WHAT THE CRITICS SAID
Axelay is often hailed as one of the greatest SNES shooters of all time. One playthrough and it’s easy to see why. EGM gave it scores of 8, 9, 9 and 9. Super Play rated it 85%. Many fans agree that Axelay is one of the better shooters of the entire 16-bit era. As the EGM blurb above mentions though, many were also disappointed that an Axelay 2 never became a reality, as hinted at the conclusion of the game. What a tease! It’s rather reminiscent of Shadowrun.
DID YOU KNOW?
Axelay is a technical marvel and yet another Konami stamp on their 16-bit résumé. From the moment you boot the game up, you find yourself waging war against an alien empire as your ship spirals into a vast cloudy sky. The special effects, music and visuals pound your senses in a way that only Konami (and a few others) could do back then. You knew you were in for a special ride. If it wasn’t confirmed by then, then surely it was by the time you reach the guardian of the first stage. A titanic terror, the Arachnatron moves its multi-joints in such a creepy and convincing manner that it makes your skin crawl. After blasting the robotic spider into thousands of pieces of metal, you’re off to the second stage which then becomes a horizontal side-scrolling affair. The six levels switch from vertical to horizontal in a seamless and impressive fashion. Although there are only six levels and it takes roughly an hour to beat, it’s such a blast that you’ll be revisiting Axelay time and time again.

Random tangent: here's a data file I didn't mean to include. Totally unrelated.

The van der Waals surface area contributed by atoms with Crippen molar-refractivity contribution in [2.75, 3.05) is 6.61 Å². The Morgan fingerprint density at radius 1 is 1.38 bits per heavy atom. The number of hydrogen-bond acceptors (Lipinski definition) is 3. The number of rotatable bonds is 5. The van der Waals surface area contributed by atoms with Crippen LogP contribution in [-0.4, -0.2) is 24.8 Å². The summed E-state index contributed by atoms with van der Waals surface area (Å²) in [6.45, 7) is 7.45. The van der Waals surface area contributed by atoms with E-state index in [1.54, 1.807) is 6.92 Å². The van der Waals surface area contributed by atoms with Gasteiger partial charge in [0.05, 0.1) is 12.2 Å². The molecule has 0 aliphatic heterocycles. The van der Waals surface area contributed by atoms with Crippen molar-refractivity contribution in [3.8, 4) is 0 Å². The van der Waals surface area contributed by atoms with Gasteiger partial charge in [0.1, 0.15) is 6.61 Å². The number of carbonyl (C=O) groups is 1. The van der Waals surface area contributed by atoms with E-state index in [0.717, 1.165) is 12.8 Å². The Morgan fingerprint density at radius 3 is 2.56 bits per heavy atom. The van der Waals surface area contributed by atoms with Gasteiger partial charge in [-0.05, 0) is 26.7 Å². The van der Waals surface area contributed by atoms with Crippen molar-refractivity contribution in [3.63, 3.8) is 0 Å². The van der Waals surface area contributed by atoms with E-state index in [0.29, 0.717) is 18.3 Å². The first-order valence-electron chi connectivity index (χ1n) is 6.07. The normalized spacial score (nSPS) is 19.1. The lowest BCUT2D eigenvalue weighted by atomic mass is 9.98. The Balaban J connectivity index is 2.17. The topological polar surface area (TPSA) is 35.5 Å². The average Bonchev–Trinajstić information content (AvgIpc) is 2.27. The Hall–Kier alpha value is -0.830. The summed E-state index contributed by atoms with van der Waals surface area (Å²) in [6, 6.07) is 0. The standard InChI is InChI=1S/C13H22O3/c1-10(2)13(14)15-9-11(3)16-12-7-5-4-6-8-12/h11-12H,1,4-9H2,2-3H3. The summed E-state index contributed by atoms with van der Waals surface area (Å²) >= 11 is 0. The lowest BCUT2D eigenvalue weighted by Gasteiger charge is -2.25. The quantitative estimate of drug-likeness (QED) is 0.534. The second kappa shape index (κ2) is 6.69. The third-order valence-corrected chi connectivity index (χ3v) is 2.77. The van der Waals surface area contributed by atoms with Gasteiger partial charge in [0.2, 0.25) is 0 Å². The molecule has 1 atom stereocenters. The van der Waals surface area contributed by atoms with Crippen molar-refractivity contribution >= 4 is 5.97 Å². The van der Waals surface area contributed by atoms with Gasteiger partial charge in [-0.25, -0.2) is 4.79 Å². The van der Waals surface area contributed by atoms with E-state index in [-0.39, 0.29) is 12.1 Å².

Unlike Gradius III, there isn’t much slowdown to speak of here. I love that all three weapons are available from the start and that you can upgrade them as you beat each level. It’s also pretty cool that you lose your guns on bullet hits rather than dying outright. Axelay is a fair bit more generous than your average 16-bit shooter. Its difficulty is adjustable — adequate players are challenged enough on easy while space ship shooting maniacs are taxed on the hard mode. This makes Axelay accessible to a wider audience. It also comes equipped with an auto turbo feature, unlike a few other shooters from the era (I’m looking at you, Aero Fighters and U.N. Squadron). Highly recommended, Axelay is one of the best shooters on the SNES and no respectable Top 100 SNES list is complete without it.